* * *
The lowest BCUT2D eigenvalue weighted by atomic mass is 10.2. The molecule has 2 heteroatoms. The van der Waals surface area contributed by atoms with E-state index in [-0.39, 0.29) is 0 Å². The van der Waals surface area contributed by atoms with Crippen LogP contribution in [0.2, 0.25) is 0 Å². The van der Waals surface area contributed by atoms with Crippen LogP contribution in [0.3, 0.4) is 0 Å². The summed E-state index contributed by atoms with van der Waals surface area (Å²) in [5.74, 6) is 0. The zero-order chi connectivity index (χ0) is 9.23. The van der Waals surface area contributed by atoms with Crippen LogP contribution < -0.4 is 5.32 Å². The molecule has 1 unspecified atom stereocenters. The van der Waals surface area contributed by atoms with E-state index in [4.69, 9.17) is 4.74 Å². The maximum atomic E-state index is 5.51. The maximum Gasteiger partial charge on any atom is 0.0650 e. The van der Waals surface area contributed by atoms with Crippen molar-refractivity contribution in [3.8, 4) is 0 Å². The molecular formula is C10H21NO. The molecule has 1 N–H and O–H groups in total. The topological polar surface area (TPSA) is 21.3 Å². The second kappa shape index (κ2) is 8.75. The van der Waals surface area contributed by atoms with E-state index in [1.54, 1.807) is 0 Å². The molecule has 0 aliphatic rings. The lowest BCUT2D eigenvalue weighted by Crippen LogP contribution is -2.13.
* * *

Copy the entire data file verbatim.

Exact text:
The lowest BCUT2D eigenvalue weighted by atomic mass is 10.2. The molecule has 2 heteroatoms. The van der Waals surface area contributed by atoms with E-state index in [-0.39, 0.29) is 0 Å². The van der Waals surface area contributed by atoms with Crippen LogP contribution in [0.2, 0.25) is 0 Å². The van der Waals surface area contributed by atoms with Crippen LogP contribution in [0.3, 0.4) is 0 Å². The summed E-state index contributed by atoms with van der Waals surface area (Å²) in [5.74, 6) is 0. The zero-order chi connectivity index (χ0) is 9.23. The van der Waals surface area contributed by atoms with Crippen LogP contribution < -0.4 is 5.32 Å². The molecule has 1 unspecified atom stereocenters. The van der Waals surface area contributed by atoms with E-state index in [4.69, 9.17) is 4.74 Å². The maximum atomic E-state index is 5.51. The maximum Gasteiger partial charge on any atom is 0.0650 e. The van der Waals surface area contributed by atoms with Crippen molar-refractivity contribution in [3.8, 4) is 0 Å². The molecular formula is C10H21NO. The molecule has 1 N–H and O–H groups in total. The topological polar surface area (TPSA) is 21.3 Å². The second kappa shape index (κ2) is 8.75. The van der Waals surface area contributed by atoms with E-state index in [1.54, 1.807) is 0 Å². The molecule has 0 aliphatic rings. The lowest BCUT2D eigenvalue weighted by Crippen LogP contribution is -2.13.